He explains that, “opponents of gun control hold that if guns were not available, potential perpetrators of crime would simply resort to other means.” Those that support gun control defend their position by stating that, “the possibilities of resistance are much greater in a knife or club attack, and requires physical proximity, than when one is shot from a distance.” (191). Another reason it is believed that gun control will not correct the crime problem is the fact that any criminal who is intent upon committing a crime will find a way to gain access to any firearms they want.
This would cause them to use illegal means and use them. The evidence that shows that most homicides are not premeditated counters this belief. Most homicides are the result of a domestic dispute or a drunken argument. In these cases, gun control would help to prevent them from happening, unless of course the person already owned the firearm.
The second major challenge to gun control is the belief that it would violate the rights of gun owners. No where in the Constitution does it give a person rights to privately own firearms. The reason the Second Amendment was written was because it applied to the state militias, not the private citizen. Anytime that congress wanted to regulate the private ownership of firearms, then they could do so. (Cochran, 191).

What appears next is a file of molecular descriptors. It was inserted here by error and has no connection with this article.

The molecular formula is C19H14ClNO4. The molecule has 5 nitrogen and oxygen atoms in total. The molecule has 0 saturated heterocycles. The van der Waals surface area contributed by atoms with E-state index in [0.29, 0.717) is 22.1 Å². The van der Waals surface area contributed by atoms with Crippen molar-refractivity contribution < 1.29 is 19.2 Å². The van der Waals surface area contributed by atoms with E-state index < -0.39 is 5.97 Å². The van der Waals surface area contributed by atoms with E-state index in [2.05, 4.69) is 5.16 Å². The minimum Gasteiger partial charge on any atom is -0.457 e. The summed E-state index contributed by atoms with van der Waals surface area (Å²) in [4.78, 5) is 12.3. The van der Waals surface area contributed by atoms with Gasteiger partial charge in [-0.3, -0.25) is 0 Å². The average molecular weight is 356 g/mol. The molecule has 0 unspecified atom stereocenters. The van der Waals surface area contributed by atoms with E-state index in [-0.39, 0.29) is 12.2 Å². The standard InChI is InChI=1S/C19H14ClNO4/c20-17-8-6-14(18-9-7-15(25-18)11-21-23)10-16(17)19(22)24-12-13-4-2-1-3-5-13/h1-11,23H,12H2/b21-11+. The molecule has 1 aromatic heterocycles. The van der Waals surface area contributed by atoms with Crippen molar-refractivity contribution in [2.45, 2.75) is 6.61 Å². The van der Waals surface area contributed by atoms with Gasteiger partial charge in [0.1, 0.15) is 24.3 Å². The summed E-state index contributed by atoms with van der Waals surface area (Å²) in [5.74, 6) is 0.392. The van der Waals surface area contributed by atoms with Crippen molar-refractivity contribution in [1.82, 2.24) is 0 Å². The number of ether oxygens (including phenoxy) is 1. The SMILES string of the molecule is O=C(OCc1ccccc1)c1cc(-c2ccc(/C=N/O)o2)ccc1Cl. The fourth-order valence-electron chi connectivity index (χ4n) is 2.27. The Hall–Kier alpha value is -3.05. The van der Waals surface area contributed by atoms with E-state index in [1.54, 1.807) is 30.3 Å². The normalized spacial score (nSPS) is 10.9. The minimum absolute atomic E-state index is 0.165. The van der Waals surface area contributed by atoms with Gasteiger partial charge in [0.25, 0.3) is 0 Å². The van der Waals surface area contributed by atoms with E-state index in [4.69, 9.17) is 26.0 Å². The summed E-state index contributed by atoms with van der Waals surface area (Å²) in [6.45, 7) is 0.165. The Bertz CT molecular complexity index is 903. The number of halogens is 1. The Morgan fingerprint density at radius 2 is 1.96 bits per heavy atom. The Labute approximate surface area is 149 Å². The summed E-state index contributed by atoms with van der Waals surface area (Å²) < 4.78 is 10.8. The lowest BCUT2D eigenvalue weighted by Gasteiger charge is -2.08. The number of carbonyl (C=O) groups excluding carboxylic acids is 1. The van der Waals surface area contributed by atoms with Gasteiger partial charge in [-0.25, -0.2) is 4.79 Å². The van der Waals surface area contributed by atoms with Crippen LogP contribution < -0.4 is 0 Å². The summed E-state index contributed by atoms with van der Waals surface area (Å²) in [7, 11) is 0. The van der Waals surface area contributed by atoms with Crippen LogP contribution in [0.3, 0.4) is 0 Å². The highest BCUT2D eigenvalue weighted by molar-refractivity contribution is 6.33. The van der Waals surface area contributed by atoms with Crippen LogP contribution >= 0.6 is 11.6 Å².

The VPC made the statement that, “no gun control law has ever been overturned by the U.S. Supreme Court on Second Amendment ground.” What are the different solutions proposed? Cochran believes that we should prohibit the handguns that kill people and not ban the rifles. He says, “guns could be distinguished by barrel length and/or melting point, criteria that would distinguish the cheap, small handguns used in much crime from rifles and longer-range handguns occasionally used for hunting.” (192).
With this proposal, then the hunters in our country would still be able to enjoy their sport and you could also limit the amount of handguns that are on the street. Dr. John Lott, Jr., a fellow in law and economics at the University of Chicago School of Law, proposes a few of his own objections to some of the proposals that have been given. He believes that guns can be used to save people, and that the government is ignoring this fact.
Lott tells us that, “waiting periods allow people to cool off before they do something that they regret, but many people many times are being stalked or threatened and waiting periods can make it difficult for them to quickly obtain a gun for defense. The next proposal that he had objections about was the mandatory gunlocks.